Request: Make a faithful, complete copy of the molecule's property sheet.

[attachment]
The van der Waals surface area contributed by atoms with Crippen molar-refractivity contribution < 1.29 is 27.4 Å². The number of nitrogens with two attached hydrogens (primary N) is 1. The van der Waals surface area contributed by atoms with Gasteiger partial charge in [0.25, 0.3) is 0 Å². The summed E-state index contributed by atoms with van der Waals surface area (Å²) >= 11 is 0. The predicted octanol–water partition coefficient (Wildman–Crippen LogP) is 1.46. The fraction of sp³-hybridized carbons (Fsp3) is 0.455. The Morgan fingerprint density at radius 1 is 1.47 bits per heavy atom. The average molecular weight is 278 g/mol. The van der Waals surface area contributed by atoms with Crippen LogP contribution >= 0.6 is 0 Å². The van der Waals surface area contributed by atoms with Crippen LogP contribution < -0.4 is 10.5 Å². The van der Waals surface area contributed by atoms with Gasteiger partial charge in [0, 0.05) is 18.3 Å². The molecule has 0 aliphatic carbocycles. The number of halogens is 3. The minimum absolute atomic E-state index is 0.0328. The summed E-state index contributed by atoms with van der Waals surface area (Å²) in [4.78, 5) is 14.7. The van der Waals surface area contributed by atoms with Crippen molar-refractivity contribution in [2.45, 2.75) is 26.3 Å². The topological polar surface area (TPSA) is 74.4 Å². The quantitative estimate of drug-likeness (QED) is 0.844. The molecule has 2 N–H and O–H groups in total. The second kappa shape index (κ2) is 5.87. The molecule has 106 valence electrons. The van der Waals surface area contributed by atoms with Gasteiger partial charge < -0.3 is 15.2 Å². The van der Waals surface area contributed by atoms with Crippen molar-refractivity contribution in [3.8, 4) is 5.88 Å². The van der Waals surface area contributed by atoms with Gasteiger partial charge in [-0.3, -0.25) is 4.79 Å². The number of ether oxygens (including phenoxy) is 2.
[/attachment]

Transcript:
The van der Waals surface area contributed by atoms with Crippen molar-refractivity contribution < 1.29 is 27.4 Å². The number of nitrogens with two attached hydrogens (primary N) is 1. The van der Waals surface area contributed by atoms with Gasteiger partial charge in [0.25, 0.3) is 0 Å². The summed E-state index contributed by atoms with van der Waals surface area (Å²) >= 11 is 0. The predicted octanol–water partition coefficient (Wildman–Crippen LogP) is 1.46. The fraction of sp³-hybridized carbons (Fsp3) is 0.455. The Morgan fingerprint density at radius 1 is 1.47 bits per heavy atom. The average molecular weight is 278 g/mol. The van der Waals surface area contributed by atoms with Crippen LogP contribution >= 0.6 is 0 Å². The van der Waals surface area contributed by atoms with Crippen LogP contribution < -0.4 is 10.5 Å². The van der Waals surface area contributed by atoms with Gasteiger partial charge in [0, 0.05) is 18.3 Å². The molecule has 0 aliphatic carbocycles. The number of halogens is 3. The minimum absolute atomic E-state index is 0.0328. The summed E-state index contributed by atoms with van der Waals surface area (Å²) in [4.78, 5) is 14.7. The van der Waals surface area contributed by atoms with Crippen molar-refractivity contribution in [2.45, 2.75) is 26.3 Å². The topological polar surface area (TPSA) is 74.4 Å². The quantitative estimate of drug-likeness (QED) is 0.844. The molecule has 2 N–H and O–H groups in total. The second kappa shape index (κ2) is 5.87. The molecule has 106 valence electrons. The van der Waals surface area contributed by atoms with Gasteiger partial charge < -0.3 is 15.2 Å². The van der Waals surface area contributed by atoms with Crippen molar-refractivity contribution in [3.8, 4) is 5.88 Å². The van der Waals surface area contributed by atoms with Gasteiger partial charge in [-0.3, -0.25) is 4.79 Å². The number of ether oxygens (including phenoxy) is 2.